Local music store raises funds for music therapy program

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Long and McQuade help deliver the program through the Lutherwood Social Service Organization

Each December, a Cambridge Music Store raises funds to help deliver music therapy programs at Lutherwood, a social service organization that provides mental health, employment and housing services. The commute lasts the entire month, just in time for the holiday rush.

For the past 10 years, Long and McQuade branches across the country have campaigned for music therapy programs. The Cambridge store, located at 175 Beverly Street, raises thousands of dollars each year for the youth of the community.

“The money stays very close to the place that collects it. So for us it’s Lutherwood. So it’s very close. It’s a good thing, it’s staying in Cambridge, ”said Fred Burchill, Store Manager at Long and McQuade.

According to the Canadian Association of Music Therapists, music therapy is a discipline in which certified music therapists use music purposefully in therapeutic relationships to support development, health, and well-being.

“It can be as simple as putting on a song that matches the emotion you are feeling at the time, as a way to validate that emotion rather than trying to push the emotion away and say ‘I don’t care. occupies later, ”said Chris Sellers, spokesperson for Lutherwood.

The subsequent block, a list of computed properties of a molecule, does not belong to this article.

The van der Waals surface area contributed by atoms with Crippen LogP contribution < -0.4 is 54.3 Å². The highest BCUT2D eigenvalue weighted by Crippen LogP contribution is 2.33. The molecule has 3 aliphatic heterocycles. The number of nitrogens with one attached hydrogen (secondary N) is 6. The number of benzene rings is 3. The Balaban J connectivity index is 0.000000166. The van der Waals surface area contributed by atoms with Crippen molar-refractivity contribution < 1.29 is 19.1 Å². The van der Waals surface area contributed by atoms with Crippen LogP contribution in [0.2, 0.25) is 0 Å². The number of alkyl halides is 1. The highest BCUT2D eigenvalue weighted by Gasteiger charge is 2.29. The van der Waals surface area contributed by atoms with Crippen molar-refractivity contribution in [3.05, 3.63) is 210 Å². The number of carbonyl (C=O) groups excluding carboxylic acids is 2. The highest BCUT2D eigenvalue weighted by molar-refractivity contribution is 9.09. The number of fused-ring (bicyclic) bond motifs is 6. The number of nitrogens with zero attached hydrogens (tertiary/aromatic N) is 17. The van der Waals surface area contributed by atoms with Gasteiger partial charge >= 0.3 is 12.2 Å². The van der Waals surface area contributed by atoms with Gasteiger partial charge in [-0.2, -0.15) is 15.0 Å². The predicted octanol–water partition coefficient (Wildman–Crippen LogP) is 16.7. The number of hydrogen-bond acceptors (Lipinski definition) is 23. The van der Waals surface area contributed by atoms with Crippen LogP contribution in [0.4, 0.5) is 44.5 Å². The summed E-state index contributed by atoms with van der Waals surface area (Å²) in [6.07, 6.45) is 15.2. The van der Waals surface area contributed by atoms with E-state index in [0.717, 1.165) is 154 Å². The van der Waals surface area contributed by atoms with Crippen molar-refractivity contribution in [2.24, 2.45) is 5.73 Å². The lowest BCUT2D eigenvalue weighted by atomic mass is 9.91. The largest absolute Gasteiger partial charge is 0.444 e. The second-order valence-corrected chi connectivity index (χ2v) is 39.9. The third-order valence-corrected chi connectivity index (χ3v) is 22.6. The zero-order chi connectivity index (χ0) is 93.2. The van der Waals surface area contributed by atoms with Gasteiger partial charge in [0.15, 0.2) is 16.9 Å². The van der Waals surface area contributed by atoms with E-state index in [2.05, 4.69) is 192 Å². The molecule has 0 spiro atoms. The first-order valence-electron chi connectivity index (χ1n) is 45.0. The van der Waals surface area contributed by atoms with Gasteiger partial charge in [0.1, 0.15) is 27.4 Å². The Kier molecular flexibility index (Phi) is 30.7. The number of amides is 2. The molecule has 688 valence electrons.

This form of therapy is used to help people cope with trauma and solve their problems without always having to communicate them verbally. Lutherwood works with people of all ages, but one of their primary goals is children’s mental health. He uses music therapy as another resource for them to get through difficult times.

“We serve young people between the ages of 6 and 17 who have really struggled to some extent in the community, and all the other services that they have accessed, they have exhausted them or they have not been enough. They come to us almost as a last resort, nothing else works. They’re really looking for that extra level of mental health support, ”Sellers said.

Most music therapy programs are not funded by the government, so community support can go a long way in keeping them accessible to those in need. Burchill said Lutherwood only received enough funds to run the program four to five months a year, but now with the music store’s funding they are able to operate year round.

The money is raised by donations and profits from their boxes of gift cards. Every dollar donated gives the customer a $ 5 rental coupon and every $ 5 donated a chance to win a PRS mounted poster. Money for gift card boxes is collected year round.

“Music is pretty therapeutic for most people, it’s not about making money. At the end of the day you come home and play the piano or hit your drums or your guitar and suddenly things often get a lot better, ”Burchill said.


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